Igor Stravinsky almost didn’t compose The Firebird.
In 1909, Sergei Diaghilev, founder and director of the Ballets Russes in Paris, commissioned the 27-year-old Stravinsky to write the ballet score after offering the job unsuccessfully to four established Russian composers (Nikolai Tcherepnin, Anatoly Liadov, Alexander Glazunov and Nikolai Sokolov). The result was one of the twentieth century’s most monumental works- a piece which glances backwards at the colorful Romanticism of Stravinsky’s teacher, Nikolai Rimsky-Korsakov, while moving forward in a bold, new direction. In The Firebird, we hear the compositional seeds which develop in Stravinsky’s succeeding ballets with Diaghilev, the transitional Petrushka (1911), and the transformational Rite of Spring (1913).
The ballet’s fairy tale plot, rooted in Russian folklore, is summarized by Eric Walter White in his book, Stravinsky: The Composer and his Works:
A young Prince, Ivan Tsarevich, wanders into Kashchei’s magic garden at night in pursuit of the Firebird, whom he finds fluttering round a tree bearing golden apples. He captures it and extracts a feather as forfeit before agreeing to let it go. He then meets a group of thirteen maidens and falls in love with one of them, only to find that she and the other twelve maidens are princesses under the spell of Kashchei. When dawn comes and the princesses have to return to Kashchei’s palace, he breaks open the gates to follow them inside; but he is captured by Kashchei’s guardian monsters and is about to suffer the usual penalty of petrifaction, when he remembers the magic feather. He waves it; and at his summons the Firebird reappears and reveals to him the secret of Kashchei’s immortality [his soul, in the form of an egg, is preserved in a casket]. Opening the casket, Ivan smashes the vital egg, and the ogre immediately expires. His enchantments dissolve, all the captives are freed, and Ivan and his Tsarevna are betrothed with due solemnity.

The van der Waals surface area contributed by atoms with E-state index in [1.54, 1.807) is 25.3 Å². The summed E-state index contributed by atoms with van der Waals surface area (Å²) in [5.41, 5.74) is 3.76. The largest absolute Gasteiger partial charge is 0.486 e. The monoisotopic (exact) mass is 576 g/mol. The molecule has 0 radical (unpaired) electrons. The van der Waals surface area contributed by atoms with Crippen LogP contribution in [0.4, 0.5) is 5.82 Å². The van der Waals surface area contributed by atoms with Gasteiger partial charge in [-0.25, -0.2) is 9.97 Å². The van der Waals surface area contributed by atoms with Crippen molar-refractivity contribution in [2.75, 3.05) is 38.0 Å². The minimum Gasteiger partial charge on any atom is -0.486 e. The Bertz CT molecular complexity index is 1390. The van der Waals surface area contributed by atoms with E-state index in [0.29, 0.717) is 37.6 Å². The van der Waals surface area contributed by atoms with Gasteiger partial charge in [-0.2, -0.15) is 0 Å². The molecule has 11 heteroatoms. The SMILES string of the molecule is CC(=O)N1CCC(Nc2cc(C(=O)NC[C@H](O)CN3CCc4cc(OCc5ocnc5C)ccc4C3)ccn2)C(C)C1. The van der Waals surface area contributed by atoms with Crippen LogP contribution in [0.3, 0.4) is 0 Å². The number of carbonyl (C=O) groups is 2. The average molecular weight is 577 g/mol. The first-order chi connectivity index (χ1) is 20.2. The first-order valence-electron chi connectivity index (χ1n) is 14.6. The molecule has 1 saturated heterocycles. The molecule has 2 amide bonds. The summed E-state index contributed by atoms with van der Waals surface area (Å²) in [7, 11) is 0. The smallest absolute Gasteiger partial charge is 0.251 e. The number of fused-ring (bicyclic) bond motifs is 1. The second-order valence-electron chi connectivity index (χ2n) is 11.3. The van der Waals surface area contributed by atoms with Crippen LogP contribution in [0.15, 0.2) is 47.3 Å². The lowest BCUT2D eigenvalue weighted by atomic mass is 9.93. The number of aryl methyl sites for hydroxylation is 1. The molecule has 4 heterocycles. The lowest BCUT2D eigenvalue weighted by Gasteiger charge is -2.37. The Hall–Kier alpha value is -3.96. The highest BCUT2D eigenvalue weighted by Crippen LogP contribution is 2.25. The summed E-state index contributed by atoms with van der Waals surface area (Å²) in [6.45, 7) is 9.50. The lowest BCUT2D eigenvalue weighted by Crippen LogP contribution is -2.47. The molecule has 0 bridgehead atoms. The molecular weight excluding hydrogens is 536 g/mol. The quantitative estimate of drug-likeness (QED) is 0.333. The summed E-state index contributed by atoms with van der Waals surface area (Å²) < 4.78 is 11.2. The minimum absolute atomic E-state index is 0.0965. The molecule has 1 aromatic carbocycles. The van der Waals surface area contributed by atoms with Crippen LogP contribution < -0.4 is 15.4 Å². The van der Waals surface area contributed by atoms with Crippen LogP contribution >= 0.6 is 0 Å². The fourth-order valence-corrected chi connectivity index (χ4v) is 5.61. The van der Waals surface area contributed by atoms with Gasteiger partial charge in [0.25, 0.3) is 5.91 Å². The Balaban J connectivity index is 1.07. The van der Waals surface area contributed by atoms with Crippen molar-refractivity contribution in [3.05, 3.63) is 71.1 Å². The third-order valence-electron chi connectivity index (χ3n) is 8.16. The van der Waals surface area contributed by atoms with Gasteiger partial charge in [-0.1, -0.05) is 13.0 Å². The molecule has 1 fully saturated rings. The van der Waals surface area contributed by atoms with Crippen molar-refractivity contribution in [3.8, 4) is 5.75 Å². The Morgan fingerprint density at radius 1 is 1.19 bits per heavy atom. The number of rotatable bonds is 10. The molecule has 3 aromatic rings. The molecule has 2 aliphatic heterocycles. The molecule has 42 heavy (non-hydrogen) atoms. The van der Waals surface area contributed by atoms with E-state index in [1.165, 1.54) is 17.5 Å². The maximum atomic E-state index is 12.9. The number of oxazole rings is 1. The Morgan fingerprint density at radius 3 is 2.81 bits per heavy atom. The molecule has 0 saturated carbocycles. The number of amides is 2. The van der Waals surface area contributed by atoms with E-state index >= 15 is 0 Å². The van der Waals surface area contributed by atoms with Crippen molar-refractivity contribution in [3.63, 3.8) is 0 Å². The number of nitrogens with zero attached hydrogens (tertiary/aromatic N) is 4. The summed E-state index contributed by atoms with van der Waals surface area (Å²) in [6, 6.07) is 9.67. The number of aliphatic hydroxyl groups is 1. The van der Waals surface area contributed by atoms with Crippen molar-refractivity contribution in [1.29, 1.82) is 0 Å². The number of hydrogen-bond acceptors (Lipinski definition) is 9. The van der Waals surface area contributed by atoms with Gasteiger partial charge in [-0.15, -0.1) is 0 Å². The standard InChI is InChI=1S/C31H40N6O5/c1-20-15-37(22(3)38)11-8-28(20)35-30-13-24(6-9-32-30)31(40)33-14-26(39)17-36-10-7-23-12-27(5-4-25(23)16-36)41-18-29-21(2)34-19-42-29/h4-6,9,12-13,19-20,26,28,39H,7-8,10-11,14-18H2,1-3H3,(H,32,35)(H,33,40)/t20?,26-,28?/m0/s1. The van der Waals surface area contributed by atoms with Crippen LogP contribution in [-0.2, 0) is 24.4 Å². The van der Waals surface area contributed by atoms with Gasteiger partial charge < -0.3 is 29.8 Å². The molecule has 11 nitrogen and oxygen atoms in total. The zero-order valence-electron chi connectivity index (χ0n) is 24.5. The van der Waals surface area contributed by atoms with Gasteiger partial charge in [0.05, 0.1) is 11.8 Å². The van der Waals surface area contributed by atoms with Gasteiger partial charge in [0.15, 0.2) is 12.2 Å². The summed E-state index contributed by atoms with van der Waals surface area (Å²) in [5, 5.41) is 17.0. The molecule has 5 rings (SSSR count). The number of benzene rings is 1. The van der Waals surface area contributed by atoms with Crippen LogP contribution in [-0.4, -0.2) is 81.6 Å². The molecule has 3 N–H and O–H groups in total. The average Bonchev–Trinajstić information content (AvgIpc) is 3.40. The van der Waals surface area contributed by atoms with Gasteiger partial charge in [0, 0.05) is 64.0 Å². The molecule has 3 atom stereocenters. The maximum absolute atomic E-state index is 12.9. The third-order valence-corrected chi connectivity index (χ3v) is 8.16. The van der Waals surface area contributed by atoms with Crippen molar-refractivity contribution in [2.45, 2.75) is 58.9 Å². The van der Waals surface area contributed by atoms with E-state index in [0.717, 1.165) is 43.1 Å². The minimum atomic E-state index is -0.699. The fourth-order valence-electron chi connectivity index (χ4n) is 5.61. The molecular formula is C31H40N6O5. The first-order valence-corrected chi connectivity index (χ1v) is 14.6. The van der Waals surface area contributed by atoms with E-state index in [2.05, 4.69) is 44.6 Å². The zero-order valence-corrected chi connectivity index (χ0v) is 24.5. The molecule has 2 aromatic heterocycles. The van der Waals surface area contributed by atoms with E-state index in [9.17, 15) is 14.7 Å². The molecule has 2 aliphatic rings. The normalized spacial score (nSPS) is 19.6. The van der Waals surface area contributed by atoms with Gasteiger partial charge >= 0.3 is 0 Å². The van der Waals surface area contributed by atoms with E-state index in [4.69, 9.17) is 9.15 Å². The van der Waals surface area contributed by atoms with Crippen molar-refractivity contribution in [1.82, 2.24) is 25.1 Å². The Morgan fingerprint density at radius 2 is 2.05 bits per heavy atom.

Throughout The Firebird, the music of the evil sorcerer, Koshchei, is represented by the octatonic scale. Made up of alternating whole steps and half steps and inhabiting a world outside of major and minor harmony, this exotic scale shows up frequently in the music of Rimsky-Korsakov (in the operas Kashchei the Immortal and The Golden Cockerel, for example). The Firebird’s music is chromatic. In contrast, the music of Ivan and the Princess is diatonic.
Stravinsky’s 1919 Suite in five movements stands as a thrillingly dramatic concert piece, independent of the ballet. The opening of the Introduction suggests that the softest sounds are often the most terrifying. Unfolding with an ominous sense of inevitability, this barely-audible rumble results from half of the bass section playing hushed pizzicato while the other half uses the bow. No Hollywood horror film score has achieved anything more spine-chillingly demonic than these opening bars. A few moments later, another striking new sound is introduced with the otherworldly natural-harmonic string glissando. According to Stravinsky, this is a color which astonished Richard Strauss when he first heard it in Berlin two years after the premiere.
The L’Oiseau de feu et sa danse – Variation de l’Oiseau de feu (beginning at 3:22, below) depicts the magical blinding colors and furiously beating wings of the benevolent Firebird. The next movement, Ronde des princesses (beginning at 4:46) takes us into a shimmering, sensuous new world of impressionistic color. We hear the simple, plaintive sounds of Russian folk melodies. There are passages which evoke the lush Romanticism of the similarly-themed third movement (The Young Prince and the Young Princess) from Rimsky-Korsakov’s Scheherazade. The solo bassoon briefly foreshadows the motive which opens the Finale.
The serenity is shattered by the rude interruption of the Infernal Dance (9:40), in which the monsters of Kashchei’s realm leap about until they fall over in exhaustion. Here, amid the jagged syncopated rhythms, primeval jabs, and raucous glissandos, lie seeds of The Rite of Spring.
The Berceuse which follows (13:33) is a haunting, melancholy lullaby, punctuated by the lamenting voice of the bassoon and a hypnotic ostinato in the harp. The music drifts away into a vast, seemingly infinite dreamscape until a distant horn call emerges suddenly, signifying the lifting of the spell and a new awakening. The Finale (16:44) brings the ultimate joyful celebration in a procession of rising scales, from the harp to the trilling strings. The Firebird ascends in a final, triumphant flash of color. The soaring final bars seem to be saying, “and they lived happily ever after.”
Here is the 1919 Firebird Suite, performed by Riccardo Muti and the Philadelphia Orchestra:
Five Great Recordings
- Riccardo Muti and the Philadelphia Orchestra (1919 Suite) Amazon
- Pierre Boulez and the Chicago Symphony Orchestra (complete ballet score) Amazon
- Leonard Bernstein and the New York Philharmonic (1919 Suite)
- Doráti Antal and the London Symphony Orchestra (complete ballet score)
- Valery Gergiev and the Vienna Philharmonic (complete ballet score)